Harmonization of rules is underway

Leaving it up to local authorities to define the schedule, scope, and rules of their LEZs has resulted in an unreadable situation in space and time, with multiple temporary or permanent exemptions posing countless operational problems for itinerant professionals. The Union TLF, which brings together 2,000 transport and logistics companies, has constantly reminded that, by nature, transporters operate in several territories and called for harmonization of LEZ rules at the national level. This is one of the tasks of the ministerial committee for urban air quality established at the end of 2022, to which professional unions, local authorities, and DGITM have been associated. This collective work has allowed stakeholders to agree on observations regarding:

  • the operational realities of transporters;
  • industrial production of vehicles;
  • fleet renewal rates, which vary significantly depending on whether you are a self-accounted transporter or a transporter for others.

« We feel, thanks to this collective work, a form of awareness from local authorities and public decision-makers. In addition to more realistic timelines, what is beginning to emerge is a common set of regulations and notably exemptions that could apply nationwide and simplify everyone’s lives. »

Olivier Poncelet, General Delegate, Union TLF

Transporters who play the game

Clear, stable, and homogeneous rules are all transporters are waiting for. They are ready to fully embrace the LEZs, provided they are economically supported in transitioning their fleets. Hence their request for simplification of aid through the establishment of a one-stop-shop. As Pierre Lefevre, Head of Indirect Purchasing at the Pomona Group (2350 trucks) explains: « Economic support is essential because alternative energy trucks are significantly more expensive than thermal trucks. In view of the widespread implementation of LEZs, we are gradually integrating biofuels (B100, HVO) and starting to look at 100% electric, with a more difficult economic equation to solve. There are multiple types of aid. Some are reserved for smaller businesses. Projects launched by ADEME require the preparation of a specific file to hope for some form of aid. It’s hit or miss, and it doesn’t always align with our fleet renewal and greening plans. Combining all this with contract end dates is not always easy. »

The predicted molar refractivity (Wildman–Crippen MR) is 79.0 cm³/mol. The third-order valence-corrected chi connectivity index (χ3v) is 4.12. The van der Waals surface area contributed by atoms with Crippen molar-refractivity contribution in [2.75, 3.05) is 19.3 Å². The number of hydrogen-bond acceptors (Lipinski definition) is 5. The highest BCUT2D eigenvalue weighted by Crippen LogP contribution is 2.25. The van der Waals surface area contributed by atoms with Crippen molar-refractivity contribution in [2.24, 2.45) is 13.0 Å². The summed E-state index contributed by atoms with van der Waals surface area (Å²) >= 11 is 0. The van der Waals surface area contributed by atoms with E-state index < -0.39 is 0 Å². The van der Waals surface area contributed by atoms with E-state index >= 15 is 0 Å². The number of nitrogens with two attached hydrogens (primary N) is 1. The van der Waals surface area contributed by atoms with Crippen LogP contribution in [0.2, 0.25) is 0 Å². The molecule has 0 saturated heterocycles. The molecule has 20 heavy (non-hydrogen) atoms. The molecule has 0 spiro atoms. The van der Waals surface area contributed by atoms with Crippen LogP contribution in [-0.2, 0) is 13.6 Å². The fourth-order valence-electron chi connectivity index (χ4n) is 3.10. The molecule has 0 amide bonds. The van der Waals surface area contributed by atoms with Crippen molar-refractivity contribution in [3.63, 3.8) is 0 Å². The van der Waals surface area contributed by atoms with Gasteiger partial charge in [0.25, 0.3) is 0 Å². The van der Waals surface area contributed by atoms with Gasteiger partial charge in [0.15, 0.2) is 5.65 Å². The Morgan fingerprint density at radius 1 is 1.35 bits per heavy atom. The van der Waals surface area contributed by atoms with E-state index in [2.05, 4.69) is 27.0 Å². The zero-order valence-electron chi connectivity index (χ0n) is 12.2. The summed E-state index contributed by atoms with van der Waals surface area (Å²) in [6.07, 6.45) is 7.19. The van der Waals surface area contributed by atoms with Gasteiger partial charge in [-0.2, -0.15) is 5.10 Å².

« The transition to electric also implies adapting the available electrical power on our sites. Economically, today, we have more to lose than to gain. But we have a low-carbon trajectory to respect, and we must move forward. With LEZs, it’s somewhat under duress, but ultimately, it’s also an opportunity. »

Pierre Lefevre, Head of Indirect Purchasing, Pomona Group


>> To find out exactly which vehicles can circulate in existing LEZs, we remind you of the existence of the zfe.green platform, which lists all current exemptions.

>> We also remind you that LEZ perimeters and restrictions are integrated into the graphs used by Nomadia’s route planning and optimization solutions. And because the implementation of LEZs is essentially in its infancy, this data is and will be updated as necessary, without you having to worry about it.

** All quotes were collected during the conference « LEZ: From Controversy to Implementation » held on March 21, 2024, as part of SITL 2024.